. These recycled stages were definitely a true testament to how important preserving the environment is to this festival, as well as the concept of leaving a place better than you found it. Only biodegradable soaps were allowed in the outdoor showers and all cutlery, plates and cups were compostable. Even one food vendor only served their meals in reusable bowls, which you were required to wash yourself before you were served.
I know, you want me to get to the coolest part, the music. I don’t think I’ve ever spent so much time constantly dancing. There was dancing wherever you went; the campground, the marketplace, the stages, the bars and especially the after parties, which lasted long into the evening and early daylight.
Who were my favorites? My music highlights are as follows:
The head of deep and groovy Dirtybird Records
closed out our first night of LiB at The Woogie, and his performance was one that stuck with me through the rest of the weekend's countless sets. I've never seen an artist be able to mesh minimal sound and loud, thumping bass together in such an effortless manner that kept the crowd grooving 'til the music ended in the early hours of Saturday morning.
Anyone who's motto is "Get Weird" is a fan of mine. Burridge
was entitled to 3 glorious hours at The Woogie on Sunday afternoon, when we were blessed with a mostly dustless day and plenty of hot, sweaty sunshine. Though he's known for his sunrise sets (that I plan to check out at Burning Man this year), Lee Burridge can get one hell of a daytime party going. There wasn't a single LiB-goer that wasn't grooving out to their heart's content, and even though the temperature continued to rise, we continued to dance.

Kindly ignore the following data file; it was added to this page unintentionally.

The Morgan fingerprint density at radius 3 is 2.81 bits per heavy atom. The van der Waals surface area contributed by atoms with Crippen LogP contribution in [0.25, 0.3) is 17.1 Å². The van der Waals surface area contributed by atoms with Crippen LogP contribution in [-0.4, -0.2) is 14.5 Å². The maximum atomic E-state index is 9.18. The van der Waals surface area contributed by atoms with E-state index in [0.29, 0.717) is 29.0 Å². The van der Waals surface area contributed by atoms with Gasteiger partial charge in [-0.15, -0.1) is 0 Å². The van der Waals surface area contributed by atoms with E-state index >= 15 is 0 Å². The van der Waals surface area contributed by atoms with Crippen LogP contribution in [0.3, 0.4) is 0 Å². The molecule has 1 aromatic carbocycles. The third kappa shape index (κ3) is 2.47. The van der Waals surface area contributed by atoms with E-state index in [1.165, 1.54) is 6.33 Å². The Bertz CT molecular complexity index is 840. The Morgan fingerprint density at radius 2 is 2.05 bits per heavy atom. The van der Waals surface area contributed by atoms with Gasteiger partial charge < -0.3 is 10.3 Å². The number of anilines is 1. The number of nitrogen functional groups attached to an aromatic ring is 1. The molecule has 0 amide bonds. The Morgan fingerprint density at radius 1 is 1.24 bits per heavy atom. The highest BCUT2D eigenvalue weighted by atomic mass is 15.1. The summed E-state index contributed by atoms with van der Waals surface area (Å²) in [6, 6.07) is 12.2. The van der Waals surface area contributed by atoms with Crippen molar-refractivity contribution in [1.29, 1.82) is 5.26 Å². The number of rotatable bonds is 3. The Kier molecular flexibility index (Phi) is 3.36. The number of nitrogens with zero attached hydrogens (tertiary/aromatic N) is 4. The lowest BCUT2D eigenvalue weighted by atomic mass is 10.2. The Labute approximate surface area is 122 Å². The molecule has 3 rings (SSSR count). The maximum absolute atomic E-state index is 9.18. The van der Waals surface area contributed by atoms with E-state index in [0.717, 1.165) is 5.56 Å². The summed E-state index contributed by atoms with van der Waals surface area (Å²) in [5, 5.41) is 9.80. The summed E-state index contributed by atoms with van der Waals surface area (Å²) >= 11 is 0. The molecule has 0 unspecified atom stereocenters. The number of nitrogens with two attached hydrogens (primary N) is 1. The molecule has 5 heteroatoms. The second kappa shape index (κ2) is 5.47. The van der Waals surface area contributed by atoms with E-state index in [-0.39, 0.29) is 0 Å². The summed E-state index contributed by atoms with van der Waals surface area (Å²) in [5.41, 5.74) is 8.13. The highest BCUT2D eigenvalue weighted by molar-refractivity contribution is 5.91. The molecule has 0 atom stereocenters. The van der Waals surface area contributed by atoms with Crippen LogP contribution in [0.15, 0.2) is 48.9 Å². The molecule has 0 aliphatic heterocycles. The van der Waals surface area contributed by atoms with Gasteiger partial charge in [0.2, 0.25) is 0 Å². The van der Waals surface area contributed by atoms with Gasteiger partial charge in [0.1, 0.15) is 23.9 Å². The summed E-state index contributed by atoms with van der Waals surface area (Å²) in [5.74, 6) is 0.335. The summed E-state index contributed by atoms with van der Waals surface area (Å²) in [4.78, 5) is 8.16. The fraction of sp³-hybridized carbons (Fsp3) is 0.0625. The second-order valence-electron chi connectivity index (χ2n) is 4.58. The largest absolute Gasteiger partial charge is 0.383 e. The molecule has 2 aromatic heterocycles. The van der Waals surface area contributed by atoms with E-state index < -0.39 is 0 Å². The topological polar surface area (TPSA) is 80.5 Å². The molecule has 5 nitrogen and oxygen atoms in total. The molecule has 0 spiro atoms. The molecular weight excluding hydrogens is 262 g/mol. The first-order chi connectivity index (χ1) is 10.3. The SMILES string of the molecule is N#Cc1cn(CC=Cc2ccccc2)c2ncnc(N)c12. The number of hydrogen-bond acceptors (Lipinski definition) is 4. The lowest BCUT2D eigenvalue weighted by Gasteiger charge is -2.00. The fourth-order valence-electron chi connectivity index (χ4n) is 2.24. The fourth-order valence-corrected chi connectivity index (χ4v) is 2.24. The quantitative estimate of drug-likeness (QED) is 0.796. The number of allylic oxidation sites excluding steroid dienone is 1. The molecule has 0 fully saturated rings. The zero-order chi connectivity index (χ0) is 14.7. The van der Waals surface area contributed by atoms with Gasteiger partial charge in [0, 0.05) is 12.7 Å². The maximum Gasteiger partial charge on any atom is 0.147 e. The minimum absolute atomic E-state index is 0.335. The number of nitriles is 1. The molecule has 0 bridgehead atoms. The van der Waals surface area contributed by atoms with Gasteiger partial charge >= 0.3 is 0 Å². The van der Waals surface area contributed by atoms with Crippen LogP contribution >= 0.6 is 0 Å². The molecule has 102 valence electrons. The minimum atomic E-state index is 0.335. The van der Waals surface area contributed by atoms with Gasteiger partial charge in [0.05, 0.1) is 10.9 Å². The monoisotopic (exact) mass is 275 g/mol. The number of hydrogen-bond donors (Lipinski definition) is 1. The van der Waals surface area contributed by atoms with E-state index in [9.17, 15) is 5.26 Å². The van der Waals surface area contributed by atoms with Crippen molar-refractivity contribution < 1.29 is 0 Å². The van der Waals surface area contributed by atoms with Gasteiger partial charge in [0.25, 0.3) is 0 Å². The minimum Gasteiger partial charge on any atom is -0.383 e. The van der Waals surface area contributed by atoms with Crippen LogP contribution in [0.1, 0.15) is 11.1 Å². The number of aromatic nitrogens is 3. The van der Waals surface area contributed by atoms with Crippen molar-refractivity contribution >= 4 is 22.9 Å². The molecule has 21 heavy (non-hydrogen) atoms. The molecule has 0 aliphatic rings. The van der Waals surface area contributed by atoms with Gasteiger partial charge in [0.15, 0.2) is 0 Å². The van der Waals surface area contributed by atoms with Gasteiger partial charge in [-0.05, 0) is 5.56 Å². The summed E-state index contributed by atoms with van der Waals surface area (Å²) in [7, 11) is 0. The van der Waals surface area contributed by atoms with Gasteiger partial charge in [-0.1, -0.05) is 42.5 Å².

I'll admit that I had a moment during Tourist, especially when he played one of his latest singles "I Can't Keep Up". We had met up with our entire camp at that point, and being in the company of great people plus the sultry vibes of Tourist made me very grateful to be alive and to have the life I was given. The UK-based producer had The Bamboo Stage united as one, hands in the air and eyes closed. It truly was a magical experience.